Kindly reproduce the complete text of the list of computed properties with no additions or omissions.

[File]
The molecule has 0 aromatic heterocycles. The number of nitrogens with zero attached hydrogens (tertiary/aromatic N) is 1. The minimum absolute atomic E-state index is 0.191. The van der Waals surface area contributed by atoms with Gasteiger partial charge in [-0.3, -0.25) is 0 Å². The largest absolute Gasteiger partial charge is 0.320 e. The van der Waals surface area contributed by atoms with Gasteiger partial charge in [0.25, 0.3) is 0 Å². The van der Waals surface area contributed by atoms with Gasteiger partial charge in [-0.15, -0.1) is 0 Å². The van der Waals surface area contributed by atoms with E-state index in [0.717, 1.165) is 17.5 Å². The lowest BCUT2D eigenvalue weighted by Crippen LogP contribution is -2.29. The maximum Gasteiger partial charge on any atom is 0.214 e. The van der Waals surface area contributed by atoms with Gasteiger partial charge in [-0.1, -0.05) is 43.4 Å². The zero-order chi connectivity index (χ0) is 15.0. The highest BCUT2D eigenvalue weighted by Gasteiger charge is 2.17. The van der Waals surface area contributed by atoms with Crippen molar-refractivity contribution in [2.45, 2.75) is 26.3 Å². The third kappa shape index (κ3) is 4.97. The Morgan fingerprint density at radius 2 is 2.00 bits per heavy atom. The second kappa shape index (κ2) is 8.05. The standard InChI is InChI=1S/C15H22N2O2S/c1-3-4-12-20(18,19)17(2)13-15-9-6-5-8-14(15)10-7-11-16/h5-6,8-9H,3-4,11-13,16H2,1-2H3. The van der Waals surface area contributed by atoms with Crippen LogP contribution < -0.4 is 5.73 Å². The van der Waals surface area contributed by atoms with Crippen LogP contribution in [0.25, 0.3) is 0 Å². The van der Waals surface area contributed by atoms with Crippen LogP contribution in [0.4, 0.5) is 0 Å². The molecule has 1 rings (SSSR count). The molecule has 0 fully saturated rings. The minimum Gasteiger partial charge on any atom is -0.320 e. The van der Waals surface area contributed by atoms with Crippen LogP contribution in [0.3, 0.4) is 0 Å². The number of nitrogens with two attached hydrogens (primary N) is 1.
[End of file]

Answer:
The molecule has 0 aromatic heterocycles. The number of nitrogens with zero attached hydrogens (tertiary/aromatic N) is 1. The minimum absolute atomic E-state index is 0.191. The van der Waals surface area contributed by atoms with Gasteiger partial charge in [-0.3, -0.25) is 0 Å². The largest absolute Gasteiger partial charge is 0.320 e. The van der Waals surface area contributed by atoms with Gasteiger partial charge in [0.25, 0.3) is 0 Å². The van der Waals surface area contributed by atoms with Gasteiger partial charge in [-0.15, -0.1) is 0 Å². The van der Waals surface area contributed by atoms with E-state index in [0.717, 1.165) is 17.5 Å². The lowest BCUT2D eigenvalue weighted by Crippen LogP contribution is -2.29. The maximum Gasteiger partial charge on any atom is 0.214 e. The van der Waals surface area contributed by atoms with Gasteiger partial charge in [-0.1, -0.05) is 43.4 Å². The zero-order chi connectivity index (χ0) is 15.0. The highest BCUT2D eigenvalue weighted by Gasteiger charge is 2.17. The van der Waals surface area contributed by atoms with Crippen molar-refractivity contribution in [2.45, 2.75) is 26.3 Å². The third kappa shape index (κ3) is 4.97. The Morgan fingerprint density at radius 2 is 2.00 bits per heavy atom. The second kappa shape index (κ2) is 8.05. The standard InChI is InChI=1S/C15H22N2O2S/c1-3-4-12-20(18,19)17(2)13-15-9-6-5-8-14(15)10-7-11-16/h5-6,8-9H,3-4,11-13,16H2,1-2H3. The van der Waals surface area contributed by atoms with Crippen LogP contribution < -0.4 is 5.73 Å². The van der Waals surface area contributed by atoms with Crippen LogP contribution in [0.25, 0.3) is 0 Å². The van der Waals surface area contributed by atoms with Crippen LogP contribution in [0.4, 0.5) is 0 Å². The molecule has 1 rings (SSSR count). The molecule has 0 fully saturated rings. The minimum Gasteiger partial charge on any atom is -0.320 e. The van der Waals surface area contributed by atoms with Crippen LogP contribution in [0.3, 0.4) is 0 Å². The number of nitrogens with two attached hydrogens (primary N) is 1.